One more factor is critical, Walter explains: “Scholars know where civil wars tend to break out and who tends to start them: downgraded groups in anocracies dominated by ethnic factions. But what triggers them? What finally tips a country into conflict? Citizens can absorb a lot of pain. They will accept years of discrimination and poverty and remain quiet, enduring the ache of slow decline. What they can’t take is the loss of hope.”
Walter’s analysis of the causes of civil wars is more persuasive than her suggestions for preventing them. She finds social media a major force in modern civil wars, exploiting ethnic and social divisions, but doesn’t offer a plausible way to control them. She criticizes the quality of American elections, notorious for gerrymandering and voter restriction, but it’s not clear how elections could be cleaned up — or how voters would believe it if they were.
Hard to prevent a civil war
“The best way to neutralize a budding insurgency is to reform a degraded government: bolster the rule of law, give all citizens equal access to the vote and improve the quality of government services,” Walter argues.
That would be a challenge in a country like the U.S., where people are taught to believe that government is the problem.
Walter thinks grassroots reform at the local level would enable Americans “to shore up our democracy, stay out of the anocracy zone and rein in social media, which will help rein in factionalism. This will give us a chance to avoid a second civil war.”
At this point, however, grassroots organizations are mostly on the far right, dedicated to taking over school boards, forcing public health officials to resign and banning books.
But who, actually, would launch the Second American Civil War? Both left and right feel degraded: Make America Great Again clearly implies it isn’t at present, while Democrats invoke all the laws and institutions degraded after Trump became president. Walter offers us a scenario in which a number of state legislatures are simultaneously bombed, with a right-wing militia group the likely perpetrator.
The leaderless resistance
That suggests a great deal of co-ordination, planning and funding, and perhaps it could happen. Whatever the outcome, it wouldn’t be a clash of armies — it would be a battle between a government and a “leaderless resistance” in which small groups imitate and outdo one another in domestic terrorism.
A right-wing resistance would be extremely ugly. Those defined as “left-wingers” would be targeted for assassination. Schools and public libraries would be purged of unwelcome ideas and staff, and universities would soon follow. Government agencies would be bombed or simply ransacked. The left would go after prominent state officials and militia leaders. The U.S. would become a checkerboard of red and blue states, receiving refugees from one another and staging raids across state lines.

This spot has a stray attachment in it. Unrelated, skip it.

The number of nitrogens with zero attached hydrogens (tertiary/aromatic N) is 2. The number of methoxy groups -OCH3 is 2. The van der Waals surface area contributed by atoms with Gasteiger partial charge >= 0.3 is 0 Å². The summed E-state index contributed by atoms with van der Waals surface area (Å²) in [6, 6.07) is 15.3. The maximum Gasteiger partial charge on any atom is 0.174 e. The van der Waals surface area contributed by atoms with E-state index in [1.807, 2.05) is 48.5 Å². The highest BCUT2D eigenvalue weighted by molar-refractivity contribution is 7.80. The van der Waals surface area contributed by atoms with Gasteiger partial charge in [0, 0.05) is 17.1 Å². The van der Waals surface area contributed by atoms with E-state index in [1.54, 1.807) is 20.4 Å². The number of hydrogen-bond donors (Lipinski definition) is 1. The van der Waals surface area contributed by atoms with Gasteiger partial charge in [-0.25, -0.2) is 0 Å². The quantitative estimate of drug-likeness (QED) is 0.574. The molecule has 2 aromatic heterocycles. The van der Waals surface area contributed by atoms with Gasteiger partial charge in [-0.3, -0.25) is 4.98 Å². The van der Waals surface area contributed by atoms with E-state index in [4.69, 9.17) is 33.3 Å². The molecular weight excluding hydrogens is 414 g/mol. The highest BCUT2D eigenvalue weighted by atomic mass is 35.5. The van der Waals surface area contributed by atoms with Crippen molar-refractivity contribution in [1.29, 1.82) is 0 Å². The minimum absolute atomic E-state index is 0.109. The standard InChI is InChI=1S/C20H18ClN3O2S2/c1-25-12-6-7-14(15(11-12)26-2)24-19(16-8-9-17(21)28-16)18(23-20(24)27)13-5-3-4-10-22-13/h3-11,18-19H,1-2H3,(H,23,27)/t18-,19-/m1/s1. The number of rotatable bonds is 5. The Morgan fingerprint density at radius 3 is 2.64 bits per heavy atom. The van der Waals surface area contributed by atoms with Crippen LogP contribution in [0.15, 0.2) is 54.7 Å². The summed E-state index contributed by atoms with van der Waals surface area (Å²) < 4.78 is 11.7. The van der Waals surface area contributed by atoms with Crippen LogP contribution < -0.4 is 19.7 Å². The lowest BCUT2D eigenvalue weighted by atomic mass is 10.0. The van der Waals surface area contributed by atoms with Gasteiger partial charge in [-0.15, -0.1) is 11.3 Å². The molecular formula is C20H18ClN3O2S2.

A Democratic president might be tempted to send in the regular army, but that would be a mistake: as Walter observes, nothing radicalizes a community like being attacked by government forces. More likely the Democrats would simply turn off the federal cash flow to Republican states and communities: no more funding for health care, education or infrastructure until the terrorists were identified and handed over. Federal military bases would shut down in red states, depriving local communities of economic support. Nuclear and other weapons would be discreetly transported to safety.
The global reaction to an American civil war would be like that of the collapse of the Soviet Union: shock, surprise, alarm and a bit of relief. But we in Canada would face some unique problems.
Whom should Canada support?
First of all, should we support a Republican government facing a left-wing resistance? Or Democrats fighting right-wing militias? Should we screen American refugees on political grounds? If so, which are acceptable? And what about the estimated 640,000 or more Canadian citizens living in the U.S.? How will we make room for them if they decide to return?
We’ve seen how easily a few trucks can blockade a border crossing; imagine such blockades imposed by resistance groups from Blaine, Washington to Calais, Maine — shutting down trade for days or weeks. Or the U.S. government might shut the border to punish us for some imagined offence. Even if the border stays open, both countries’ economies are likely to suffer.
Imagine, also, Canadians heading south to fight for one side or the other. We’ve allowed Canadians to fight in Ukraine, but do we want right-wing Canadians to gain experience they could apply when they returned? Or left-wingers, for that matter?
Deprived temporarily of our key ally, we would have to create a new relationship with NATO. Taxes would have to go up to pay for serious military spending, not to mention supporting refugees and other migrants. We might even have to revisit conscription as a way to fill out the ranks.
And all this would be going on simultaneously with climate disasters, disease outbreaks, famines and routine political upheaval around the world.
Out of sheer stress, we might be tempted to autocratize ourselves, voting in some demagogue who would promise to make Canada strong in a dangerous world. And as we slid from democracy to anocracy, the scene could be set for a Canadian civil war.